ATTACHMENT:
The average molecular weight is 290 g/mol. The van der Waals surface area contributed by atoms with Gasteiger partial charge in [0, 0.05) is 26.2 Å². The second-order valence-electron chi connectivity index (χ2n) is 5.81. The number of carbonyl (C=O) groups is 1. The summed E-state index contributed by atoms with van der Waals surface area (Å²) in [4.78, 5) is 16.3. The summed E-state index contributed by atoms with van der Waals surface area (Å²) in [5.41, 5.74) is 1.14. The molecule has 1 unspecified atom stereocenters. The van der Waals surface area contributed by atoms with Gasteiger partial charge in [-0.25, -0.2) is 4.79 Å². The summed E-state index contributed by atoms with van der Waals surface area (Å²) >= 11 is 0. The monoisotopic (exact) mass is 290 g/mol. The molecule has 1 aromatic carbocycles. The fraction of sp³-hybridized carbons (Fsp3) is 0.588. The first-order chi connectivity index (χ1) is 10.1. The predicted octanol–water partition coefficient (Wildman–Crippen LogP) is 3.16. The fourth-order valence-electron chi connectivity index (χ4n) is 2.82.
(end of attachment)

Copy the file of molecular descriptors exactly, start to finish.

The average molecular weight is 290 g/mol. The van der Waals surface area contributed by atoms with Gasteiger partial charge in [0, 0.05) is 26.2 Å². The second-order valence-electron chi connectivity index (χ2n) is 5.81. The number of carbonyl (C=O) groups is 1. The summed E-state index contributed by atoms with van der Waals surface area (Å²) in [4.78, 5) is 16.3. The summed E-state index contributed by atoms with van der Waals surface area (Å²) in [5.41, 5.74) is 1.14. The molecule has 1 unspecified atom stereocenters. The van der Waals surface area contributed by atoms with Gasteiger partial charge in [-0.25, -0.2) is 4.79 Å². The summed E-state index contributed by atoms with van der Waals surface area (Å²) >= 11 is 0. The monoisotopic (exact) mass is 290 g/mol. The molecule has 1 aromatic carbocycles. The fraction of sp³-hybridized carbons (Fsp3) is 0.588. The first-order chi connectivity index (χ1) is 10.1. The predicted octanol–water partition coefficient (Wildman–Crippen LogP) is 3.16. The fourth-order valence-electron chi connectivity index (χ4n) is 2.82.